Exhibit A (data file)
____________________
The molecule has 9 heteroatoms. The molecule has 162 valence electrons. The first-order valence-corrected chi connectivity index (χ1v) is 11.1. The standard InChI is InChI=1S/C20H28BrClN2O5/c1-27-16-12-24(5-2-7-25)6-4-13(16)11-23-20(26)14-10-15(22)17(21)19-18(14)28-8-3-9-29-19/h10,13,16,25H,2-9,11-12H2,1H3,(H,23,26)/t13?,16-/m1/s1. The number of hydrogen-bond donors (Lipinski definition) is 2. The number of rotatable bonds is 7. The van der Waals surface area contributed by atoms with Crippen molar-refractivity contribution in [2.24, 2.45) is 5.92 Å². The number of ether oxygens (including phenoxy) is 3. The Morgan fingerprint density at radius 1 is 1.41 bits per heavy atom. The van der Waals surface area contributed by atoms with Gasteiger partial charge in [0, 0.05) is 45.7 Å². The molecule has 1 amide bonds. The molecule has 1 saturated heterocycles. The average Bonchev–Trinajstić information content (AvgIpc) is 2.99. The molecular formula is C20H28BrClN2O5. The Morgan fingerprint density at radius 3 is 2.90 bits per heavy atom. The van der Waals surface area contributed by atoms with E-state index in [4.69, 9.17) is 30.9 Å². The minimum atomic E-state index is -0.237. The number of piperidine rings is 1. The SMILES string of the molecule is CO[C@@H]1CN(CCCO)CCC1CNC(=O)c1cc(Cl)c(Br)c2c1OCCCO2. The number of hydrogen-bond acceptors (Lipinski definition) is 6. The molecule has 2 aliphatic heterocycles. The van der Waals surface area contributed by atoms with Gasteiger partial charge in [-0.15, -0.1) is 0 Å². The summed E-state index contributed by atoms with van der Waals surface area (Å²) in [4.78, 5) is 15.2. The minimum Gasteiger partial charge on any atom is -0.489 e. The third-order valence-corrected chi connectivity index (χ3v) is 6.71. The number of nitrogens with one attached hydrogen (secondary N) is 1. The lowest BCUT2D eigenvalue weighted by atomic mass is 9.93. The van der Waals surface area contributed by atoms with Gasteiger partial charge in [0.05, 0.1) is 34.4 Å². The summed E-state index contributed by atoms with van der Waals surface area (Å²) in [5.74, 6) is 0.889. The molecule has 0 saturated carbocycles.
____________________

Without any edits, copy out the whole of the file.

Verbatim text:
The molecule has 9 heteroatoms. The molecule has 162 valence electrons. The first-order valence-corrected chi connectivity index (χ1v) is 11.1. The standard InChI is InChI=1S/C20H28BrClN2O5/c1-27-16-12-24(5-2-7-25)6-4-13(16)11-23-20(26)14-10-15(22)17(21)19-18(14)28-8-3-9-29-19/h10,13,16,25H,2-9,11-12H2,1H3,(H,23,26)/t13?,16-/m1/s1. The number of hydrogen-bond donors (Lipinski definition) is 2. The number of rotatable bonds is 7. The van der Waals surface area contributed by atoms with Crippen molar-refractivity contribution in [2.24, 2.45) is 5.92 Å². The number of ether oxygens (including phenoxy) is 3. The Morgan fingerprint density at radius 1 is 1.41 bits per heavy atom. The van der Waals surface area contributed by atoms with Gasteiger partial charge in [0, 0.05) is 45.7 Å². The molecule has 1 amide bonds. The molecule has 1 saturated heterocycles. The average Bonchev–Trinajstić information content (AvgIpc) is 2.99. The molecular formula is C20H28BrClN2O5. The Morgan fingerprint density at radius 3 is 2.90 bits per heavy atom. The van der Waals surface area contributed by atoms with E-state index in [4.69, 9.17) is 30.9 Å². The minimum atomic E-state index is -0.237. The number of piperidine rings is 1. The SMILES string of the molecule is CO[C@@H]1CN(CCCO)CCC1CNC(=O)c1cc(Cl)c(Br)c2c1OCCCO2. The number of hydrogen-bond acceptors (Lipinski definition) is 6. The molecule has 2 aliphatic heterocycles. The van der Waals surface area contributed by atoms with Gasteiger partial charge in [-0.15, -0.1) is 0 Å². The summed E-state index contributed by atoms with van der Waals surface area (Å²) in [4.78, 5) is 15.2. The minimum Gasteiger partial charge on any atom is -0.489 e. The third-order valence-corrected chi connectivity index (χ3v) is 6.71. The number of nitrogens with one attached hydrogen (secondary N) is 1. The lowest BCUT2D eigenvalue weighted by atomic mass is 9.93. The van der Waals surface area contributed by atoms with Gasteiger partial charge in [0.05, 0.1) is 34.4 Å². The summed E-state index contributed by atoms with van der Waals surface area (Å²) in [5.74, 6) is 0.889. The molecule has 0 saturated carbocycles.